On 7 March 2023, it was once again confirmed by the Spanish National Court (SAN 773/2023) that a United States (US) Regulated Investment Company (“RIC”) qualifies for the reduced Spanish withholding tax rate of 1% applicable to Spanish and EU/EEA undertakings for collective investments in transferable securities (“UCITS”) investment funds. What makes this ruling noteworthy is that the Court clarified that it is irrelevant under EU law whether a US fund or its investors can claim a tax credit of the Spanish withholding tax in the US. The case addressed the so-called “neutralisation argument” which has often been cited by the Spanish Tax Authorities (“STA”) as a basis for rejecting claims.
The recent ruling further echoes the decision of the Spanish Supreme Court made on 13 November 2019 (STS 3675/2019) in which the Court concluded that a US RIC has a right to a refund of Spanish withholding tax on dividends charged in excess of 1%.
Exploring Spain’s Discrimination against Foreign Investment Funds: The Background
In Spain, investment funds are taxed at a rate of 1% on dividends declared by Spanish companies, compared to foreign funds that suffer tax at 19% on the same dividends (if applicable, this rate can be reduced under a relevant double tax treaty). During 2010 the favourable 1% rate on dividends was extended to collective investment institutions regulated by Directive 2009/65/EC of the European Parliament and of the Council of 13 July 2009, thus “UCITS” established in other Member States. Third-country and non-UCITS funds however are not entitled to benefit from the favourable 1% rate on dividends. As such, this constituted discrimination and an infringement of Article 63 of the TFEU.
Progress Since 2019: How the Spanish Supreme Court Ruling Impacts US Investment Companies
In 2019, the Spanish Supreme Court confirmed that the Spanish legislation represents a restriction on the free movement of capital under Article 63 of the TFEU which cannot be justified. Furthermore, the Court clarified that it is sufficient for a US RIC to be comparable to a UCITS and nonconformity with Spanish internal regulation does not warrant the different treatment imposed on the US RIC. The tax information exchange agreement (“TIEA”) contained in the Spain-US tax treaty was also analysed and the Supreme Court was satisfied that it enabled the STA to obtain adequate information exchange regarding US funds. The Court favourably concluded that the US RIC was eligible for a refund of tax withheld in excess of 1% on Spanish source dividends.
In our experience, despite this favourable decision, the STA has since been consistently rejecting Spanish ECJ reclaims submitted by US RICs. One of the most significant points raised by the STA in their rejections is that (in their view) US RICs can pass through a foreign tax credit to their investors which means that the discriminatory treatment of the US RIC is neutralised in the US and as such, no refund is due to the US RIC. The recent 2023 judgement passed by the Spanish National Court is welcomed as it provides some clarity on the neutralisation argument put forth by the STA.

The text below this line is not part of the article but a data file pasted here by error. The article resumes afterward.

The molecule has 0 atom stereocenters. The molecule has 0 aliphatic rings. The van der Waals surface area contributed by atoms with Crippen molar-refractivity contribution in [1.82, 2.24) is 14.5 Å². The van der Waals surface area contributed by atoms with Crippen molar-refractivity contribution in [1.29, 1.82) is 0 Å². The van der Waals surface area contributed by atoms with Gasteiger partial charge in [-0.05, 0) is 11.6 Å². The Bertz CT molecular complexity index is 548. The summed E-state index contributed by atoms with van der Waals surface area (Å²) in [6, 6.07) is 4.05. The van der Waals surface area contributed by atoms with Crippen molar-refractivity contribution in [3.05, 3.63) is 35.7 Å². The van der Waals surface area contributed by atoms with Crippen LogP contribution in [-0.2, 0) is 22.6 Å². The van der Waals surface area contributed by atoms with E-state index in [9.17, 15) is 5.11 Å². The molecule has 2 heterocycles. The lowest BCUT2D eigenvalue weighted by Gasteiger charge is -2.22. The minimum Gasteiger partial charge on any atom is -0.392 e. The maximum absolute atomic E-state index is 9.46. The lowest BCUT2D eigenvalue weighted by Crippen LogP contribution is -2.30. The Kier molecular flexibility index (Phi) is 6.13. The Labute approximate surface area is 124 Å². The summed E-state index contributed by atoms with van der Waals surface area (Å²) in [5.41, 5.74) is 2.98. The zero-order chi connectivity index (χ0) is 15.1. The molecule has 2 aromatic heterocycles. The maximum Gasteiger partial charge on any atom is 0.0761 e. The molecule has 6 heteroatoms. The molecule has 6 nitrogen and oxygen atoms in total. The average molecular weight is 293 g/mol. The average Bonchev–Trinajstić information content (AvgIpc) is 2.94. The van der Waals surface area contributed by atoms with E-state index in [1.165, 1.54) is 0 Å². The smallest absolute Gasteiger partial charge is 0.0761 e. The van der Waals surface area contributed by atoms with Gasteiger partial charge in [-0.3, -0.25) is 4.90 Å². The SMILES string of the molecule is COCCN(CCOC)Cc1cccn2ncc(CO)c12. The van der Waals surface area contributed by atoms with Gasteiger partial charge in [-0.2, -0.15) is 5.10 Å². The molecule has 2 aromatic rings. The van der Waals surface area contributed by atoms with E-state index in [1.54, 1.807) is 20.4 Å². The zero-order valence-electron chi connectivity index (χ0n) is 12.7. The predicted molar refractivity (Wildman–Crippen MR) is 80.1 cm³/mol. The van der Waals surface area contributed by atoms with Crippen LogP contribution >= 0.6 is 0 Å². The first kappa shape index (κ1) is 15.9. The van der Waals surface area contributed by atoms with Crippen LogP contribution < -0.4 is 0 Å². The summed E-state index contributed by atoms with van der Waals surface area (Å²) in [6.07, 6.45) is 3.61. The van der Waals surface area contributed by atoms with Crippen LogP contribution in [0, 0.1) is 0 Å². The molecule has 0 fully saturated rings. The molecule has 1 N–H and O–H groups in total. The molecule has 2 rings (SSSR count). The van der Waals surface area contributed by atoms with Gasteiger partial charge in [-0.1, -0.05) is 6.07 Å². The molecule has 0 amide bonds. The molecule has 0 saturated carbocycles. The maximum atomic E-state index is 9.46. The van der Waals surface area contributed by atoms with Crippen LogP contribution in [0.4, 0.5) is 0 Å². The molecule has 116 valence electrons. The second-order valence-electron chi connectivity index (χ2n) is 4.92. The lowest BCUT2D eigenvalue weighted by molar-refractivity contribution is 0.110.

Key Takeaways from the 2023 Spanish National Court Ruling on US RIC’s Withholding Tax Refunds
In SAN 773/2023, the STA had the view that a US RIC was not comparable to a Spanish investment fund and that the TIEA under the treaty is not comprehensive enough for the STA to obtain the required information.
The Spanish National Court did not accept the STA’s arguments and referred to previous decisions taken by the Spanish Courts to strengthen its case. It reiterated the Spanish Supreme Court’s view on a US RIC’s eligibility to reclaim Spanish withholding tax. It further emphasised that the US fund should be compared to a UCITS under the Directive instead of a fund regulated under Spanish law and that the US RIC, in turn, provided adequate support to prove that it is comparable to a UCITS.
The STA argued that the Spanish withholding tax is neutralised, as the US RIC passes through a tax credit to its investors. The Spanish National Court clarified that the burden of proving that the tax is completely neutralised in the US falls on the STA and not on the US RIC. It went on to state that the creditability of the Spanish tax could be affected by the personal tax situation and residence of each unitholder and it would be difficult to impossible to prove that the Spanish withholding tax was fully creditable against a unitholder’s tax liability. The Court also clarified that imposing the burden of proving neutralisation on non-resident funds is contrary to EU law since non-resident funds are then required to prove a requirement that is not imposed on Spanish funds.
Looking Forward: Implications of Recent Spanish Tax Rulings on Foreign Third-Country Investment Funds
The latest ruling strengthens the argument that US RICs and other third-country investment funds are eligible for refunds of Spanish withholding tax. It is critical to ensure that claims and/or appeals are filed with sufficient documentary evidence to prove the comparability of those funds to UCITS under Directive 2009/65/EC. WTax actively tracks and handles any queries or rejections received from the STA on behalf of clients and we remain optimistic that our arguments in respect of these Spanish ECJ reclaims for US and third-country funds should ultimately result in successful refunds.
For detailed information on the impact of the recent ruling we encourage you to promptly get in touch with WTax’s regional specialists.